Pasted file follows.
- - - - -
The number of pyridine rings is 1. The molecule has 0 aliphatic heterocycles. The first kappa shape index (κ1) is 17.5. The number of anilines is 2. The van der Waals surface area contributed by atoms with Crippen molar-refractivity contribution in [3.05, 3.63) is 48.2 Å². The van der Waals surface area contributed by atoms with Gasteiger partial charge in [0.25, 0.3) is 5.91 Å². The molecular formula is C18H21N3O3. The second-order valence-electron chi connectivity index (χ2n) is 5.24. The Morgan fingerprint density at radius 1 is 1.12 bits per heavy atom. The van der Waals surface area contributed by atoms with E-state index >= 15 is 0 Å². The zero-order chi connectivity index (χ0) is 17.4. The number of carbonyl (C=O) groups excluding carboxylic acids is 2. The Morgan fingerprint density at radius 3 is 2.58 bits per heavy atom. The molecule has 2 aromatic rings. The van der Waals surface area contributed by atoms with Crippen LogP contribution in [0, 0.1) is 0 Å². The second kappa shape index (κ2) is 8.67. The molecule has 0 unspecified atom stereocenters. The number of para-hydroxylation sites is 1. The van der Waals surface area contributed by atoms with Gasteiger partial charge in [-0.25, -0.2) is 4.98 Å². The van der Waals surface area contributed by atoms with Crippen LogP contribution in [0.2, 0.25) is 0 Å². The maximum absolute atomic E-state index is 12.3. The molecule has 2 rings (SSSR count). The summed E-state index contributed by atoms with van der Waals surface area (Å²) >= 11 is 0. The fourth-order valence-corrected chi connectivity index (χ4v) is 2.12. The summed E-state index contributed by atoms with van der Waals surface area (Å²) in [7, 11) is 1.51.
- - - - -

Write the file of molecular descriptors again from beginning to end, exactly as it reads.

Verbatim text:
The number of pyridine rings is 1. The molecule has 0 aliphatic heterocycles. The first kappa shape index (κ1) is 17.5. The number of anilines is 2. The van der Waals surface area contributed by atoms with Crippen molar-refractivity contribution in [3.05, 3.63) is 48.2 Å². The van der Waals surface area contributed by atoms with Gasteiger partial charge in [0.25, 0.3) is 5.91 Å². The molecular formula is C18H21N3O3. The second-order valence-electron chi connectivity index (χ2n) is 5.24. The Morgan fingerprint density at radius 1 is 1.12 bits per heavy atom. The van der Waals surface area contributed by atoms with E-state index >= 15 is 0 Å². The zero-order chi connectivity index (χ0) is 17.4. The number of carbonyl (C=O) groups excluding carboxylic acids is 2. The Morgan fingerprint density at radius 3 is 2.58 bits per heavy atom. The molecule has 2 aromatic rings. The van der Waals surface area contributed by atoms with Crippen LogP contribution in [0, 0.1) is 0 Å². The second kappa shape index (κ2) is 8.67. The molecule has 0 unspecified atom stereocenters. The number of para-hydroxylation sites is 1. The van der Waals surface area contributed by atoms with Gasteiger partial charge in [-0.25, -0.2) is 4.98 Å². The van der Waals surface area contributed by atoms with Crippen LogP contribution in [0.2, 0.25) is 0 Å². The maximum absolute atomic E-state index is 12.3. The molecule has 2 rings (SSSR count). The summed E-state index contributed by atoms with van der Waals surface area (Å²) >= 11 is 0. The fourth-order valence-corrected chi connectivity index (χ4v) is 2.12. The summed E-state index contributed by atoms with van der Waals surface area (Å²) in [7, 11) is 1.51.